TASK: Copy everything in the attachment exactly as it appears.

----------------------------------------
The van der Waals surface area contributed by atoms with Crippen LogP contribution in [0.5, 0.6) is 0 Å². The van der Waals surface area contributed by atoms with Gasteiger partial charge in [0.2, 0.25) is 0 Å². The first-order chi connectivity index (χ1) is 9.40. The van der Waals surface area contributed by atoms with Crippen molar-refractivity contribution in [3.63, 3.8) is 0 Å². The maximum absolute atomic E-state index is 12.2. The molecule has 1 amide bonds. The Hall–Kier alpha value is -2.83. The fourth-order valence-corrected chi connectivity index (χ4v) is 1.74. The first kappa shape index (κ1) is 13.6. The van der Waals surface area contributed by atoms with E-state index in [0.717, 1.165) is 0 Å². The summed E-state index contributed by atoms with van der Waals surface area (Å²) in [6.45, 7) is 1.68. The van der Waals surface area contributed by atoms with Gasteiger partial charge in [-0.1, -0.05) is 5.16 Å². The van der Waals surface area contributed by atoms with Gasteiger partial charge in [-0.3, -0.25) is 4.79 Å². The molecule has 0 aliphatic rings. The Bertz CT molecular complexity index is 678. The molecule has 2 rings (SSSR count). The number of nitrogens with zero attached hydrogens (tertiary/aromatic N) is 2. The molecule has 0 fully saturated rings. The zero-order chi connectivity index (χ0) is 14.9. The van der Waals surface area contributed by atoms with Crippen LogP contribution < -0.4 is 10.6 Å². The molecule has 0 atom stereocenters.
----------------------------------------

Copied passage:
The van der Waals surface area contributed by atoms with Crippen LogP contribution in [0.5, 0.6) is 0 Å². The van der Waals surface area contributed by atoms with Gasteiger partial charge in [0.2, 0.25) is 0 Å². The first-order chi connectivity index (χ1) is 9.40. The van der Waals surface area contributed by atoms with Crippen molar-refractivity contribution in [3.63, 3.8) is 0 Å². The maximum absolute atomic E-state index is 12.2. The molecule has 1 amide bonds. The Hall–Kier alpha value is -2.83. The fourth-order valence-corrected chi connectivity index (χ4v) is 1.74. The first kappa shape index (κ1) is 13.6. The van der Waals surface area contributed by atoms with E-state index in [0.717, 1.165) is 0 Å². The summed E-state index contributed by atoms with van der Waals surface area (Å²) in [6.45, 7) is 1.68. The van der Waals surface area contributed by atoms with Gasteiger partial charge in [-0.1, -0.05) is 5.16 Å². The van der Waals surface area contributed by atoms with Gasteiger partial charge in [-0.3, -0.25) is 4.79 Å². The molecule has 0 aliphatic rings. The Bertz CT molecular complexity index is 678. The molecule has 2 rings (SSSR count). The number of nitrogens with zero attached hydrogens (tertiary/aromatic N) is 2. The molecule has 0 fully saturated rings. The zero-order chi connectivity index (χ0) is 14.9. The van der Waals surface area contributed by atoms with Crippen LogP contribution < -0.4 is 10.6 Å². The molecule has 0 atom stereocenters.